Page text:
While landlords are not required to follow fair market rents, you can use these values to make sure that you are charging a fair rental rate for your property. It can also be a good starting point if you are unsure about how much to charge.
2. Examine Other Rental Properties in Your Neighborhood
Landlords must also ensure that their rental property is competitively priced. It can be very helpful to examine other rental properties in your neighborhood. Find rental properties that offer the same property type or size.
If the rental property is decently occupied, it means that they are charging a fair rental rate or something close to it. However, keep in mind that a high tenancy rate may also indicate a rental price that is too low. Meanwhile, if the rental property has a lot of vacancies, their rental price may be too high.
When inspecting other rental properties, make sure to look at the condition of the property, as well as amenities, views, furnishings, and accessibility features offered. If you think that your rental property is in better condition or has more amenities to offer tenants, you can justify charging a higher rental rate.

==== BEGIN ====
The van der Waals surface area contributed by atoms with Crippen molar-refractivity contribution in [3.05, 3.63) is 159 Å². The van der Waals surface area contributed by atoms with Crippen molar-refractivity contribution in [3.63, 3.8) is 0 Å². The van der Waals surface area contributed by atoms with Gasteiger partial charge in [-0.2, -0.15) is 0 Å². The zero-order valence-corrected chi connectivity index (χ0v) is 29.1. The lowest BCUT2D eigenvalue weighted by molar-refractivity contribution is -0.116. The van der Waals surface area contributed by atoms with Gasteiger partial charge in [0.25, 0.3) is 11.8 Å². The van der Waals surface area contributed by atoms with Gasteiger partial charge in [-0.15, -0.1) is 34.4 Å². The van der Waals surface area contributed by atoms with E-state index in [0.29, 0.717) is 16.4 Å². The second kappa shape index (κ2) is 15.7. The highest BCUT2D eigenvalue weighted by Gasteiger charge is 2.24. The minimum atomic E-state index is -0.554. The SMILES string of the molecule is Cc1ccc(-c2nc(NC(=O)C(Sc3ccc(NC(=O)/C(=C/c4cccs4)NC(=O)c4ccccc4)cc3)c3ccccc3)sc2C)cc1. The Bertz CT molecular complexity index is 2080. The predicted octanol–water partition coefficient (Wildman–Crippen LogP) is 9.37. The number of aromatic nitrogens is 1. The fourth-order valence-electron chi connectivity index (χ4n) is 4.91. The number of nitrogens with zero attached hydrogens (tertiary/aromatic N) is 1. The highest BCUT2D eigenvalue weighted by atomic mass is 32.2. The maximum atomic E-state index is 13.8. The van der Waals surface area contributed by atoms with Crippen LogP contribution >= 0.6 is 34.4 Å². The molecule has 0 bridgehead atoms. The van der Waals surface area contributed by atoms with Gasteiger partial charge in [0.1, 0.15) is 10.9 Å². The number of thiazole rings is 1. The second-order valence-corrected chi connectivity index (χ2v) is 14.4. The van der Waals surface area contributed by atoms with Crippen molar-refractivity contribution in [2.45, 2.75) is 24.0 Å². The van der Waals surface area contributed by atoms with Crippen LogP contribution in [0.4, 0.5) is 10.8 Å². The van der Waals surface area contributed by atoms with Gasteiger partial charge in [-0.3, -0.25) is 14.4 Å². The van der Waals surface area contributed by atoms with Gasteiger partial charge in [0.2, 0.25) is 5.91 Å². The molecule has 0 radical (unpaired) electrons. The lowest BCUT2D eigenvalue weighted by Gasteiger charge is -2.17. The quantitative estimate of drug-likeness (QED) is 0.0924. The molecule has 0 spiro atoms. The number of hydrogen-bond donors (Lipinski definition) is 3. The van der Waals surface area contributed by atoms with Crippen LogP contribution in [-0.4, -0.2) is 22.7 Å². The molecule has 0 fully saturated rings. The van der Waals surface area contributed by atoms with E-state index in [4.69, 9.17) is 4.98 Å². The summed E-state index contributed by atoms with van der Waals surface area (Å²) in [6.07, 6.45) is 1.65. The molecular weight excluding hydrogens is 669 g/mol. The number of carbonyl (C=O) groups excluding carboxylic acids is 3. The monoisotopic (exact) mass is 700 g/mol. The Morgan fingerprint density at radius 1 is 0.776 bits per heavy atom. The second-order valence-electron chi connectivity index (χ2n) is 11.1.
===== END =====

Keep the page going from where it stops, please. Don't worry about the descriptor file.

3. Browse Online Rental Websites
If you do not have time to physically visit other rental properties, you can do it online instead. Browse rental websites like Zillow, Realtor.com, or Apartments.com to find similar rental properties in your area. You will be able to see the average or suggested rental rates.
You can also check out recently rented properties or in-demand properties as these are the ones that likely charge fair rental rates. If your rental property has similar features and amenities, you can feel confident in charging the same amount for rent.
4. Use Fair Rental Value Calculators
There are also online resources that can help you compute a fair rental rate for your property. Some websites offer free services such as Zillow’s Zestimate feature while other websites like Rentometer.com or RentRage.com offer paid services.